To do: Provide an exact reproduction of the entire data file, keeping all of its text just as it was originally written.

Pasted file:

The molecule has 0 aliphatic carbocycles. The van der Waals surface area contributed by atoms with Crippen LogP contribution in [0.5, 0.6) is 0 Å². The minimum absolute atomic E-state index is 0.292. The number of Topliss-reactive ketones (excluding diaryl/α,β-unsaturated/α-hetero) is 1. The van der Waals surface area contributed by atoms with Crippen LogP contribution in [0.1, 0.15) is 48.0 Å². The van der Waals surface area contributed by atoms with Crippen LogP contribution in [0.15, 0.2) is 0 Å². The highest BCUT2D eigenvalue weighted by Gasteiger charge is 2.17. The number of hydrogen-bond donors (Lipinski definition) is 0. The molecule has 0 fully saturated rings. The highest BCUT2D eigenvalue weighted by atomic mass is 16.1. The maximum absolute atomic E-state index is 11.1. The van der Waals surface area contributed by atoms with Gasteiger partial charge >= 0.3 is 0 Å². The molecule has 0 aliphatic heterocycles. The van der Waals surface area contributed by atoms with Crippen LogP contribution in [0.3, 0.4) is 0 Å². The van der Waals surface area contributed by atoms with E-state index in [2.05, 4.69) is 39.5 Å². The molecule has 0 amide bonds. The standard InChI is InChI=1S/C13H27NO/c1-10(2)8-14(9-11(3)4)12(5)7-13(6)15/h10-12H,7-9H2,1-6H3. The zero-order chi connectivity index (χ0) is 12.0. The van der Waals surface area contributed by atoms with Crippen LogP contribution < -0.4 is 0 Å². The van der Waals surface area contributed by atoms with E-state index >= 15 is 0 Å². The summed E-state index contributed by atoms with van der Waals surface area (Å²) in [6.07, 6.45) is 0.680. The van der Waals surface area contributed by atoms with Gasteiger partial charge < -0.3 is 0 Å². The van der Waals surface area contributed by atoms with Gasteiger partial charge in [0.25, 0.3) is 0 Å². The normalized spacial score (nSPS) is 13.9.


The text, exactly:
The molecule has 0 aliphatic carbocycles. The van der Waals surface area contributed by atoms with Crippen LogP contribution in [0.5, 0.6) is 0 Å². The minimum absolute atomic E-state index is 0.292. The number of Topliss-reactive ketones (excluding diaryl/α,β-unsaturated/α-hetero) is 1. The van der Waals surface area contributed by atoms with Crippen LogP contribution in [0.1, 0.15) is 48.0 Å². The van der Waals surface area contributed by atoms with Crippen LogP contribution in [0.15, 0.2) is 0 Å². The highest BCUT2D eigenvalue weighted by Gasteiger charge is 2.17. The number of hydrogen-bond donors (Lipinski definition) is 0. The molecule has 0 fully saturated rings. The highest BCUT2D eigenvalue weighted by atomic mass is 16.1. The maximum absolute atomic E-state index is 11.1. The van der Waals surface area contributed by atoms with Gasteiger partial charge >= 0.3 is 0 Å². The molecule has 0 aliphatic heterocycles. The van der Waals surface area contributed by atoms with Crippen LogP contribution in [0.3, 0.4) is 0 Å². The van der Waals surface area contributed by atoms with E-state index in [2.05, 4.69) is 39.5 Å². The molecule has 0 amide bonds. The standard InChI is InChI=1S/C13H27NO/c1-10(2)8-14(9-11(3)4)12(5)7-13(6)15/h10-12H,7-9H2,1-6H3. The zero-order chi connectivity index (χ0) is 12.0. The van der Waals surface area contributed by atoms with Crippen LogP contribution < -0.4 is 0 Å². The van der Waals surface area contributed by atoms with E-state index >= 15 is 0 Å². The summed E-state index contributed by atoms with van der Waals surface area (Å²) in [6.07, 6.45) is 0.680. The van der Waals surface area contributed by atoms with Gasteiger partial charge < -0.3 is 0 Å². The van der Waals surface area contributed by atoms with Gasteiger partial charge in [0.25, 0.3) is 0 Å². The normalized spacial score (nSPS) is 13.9.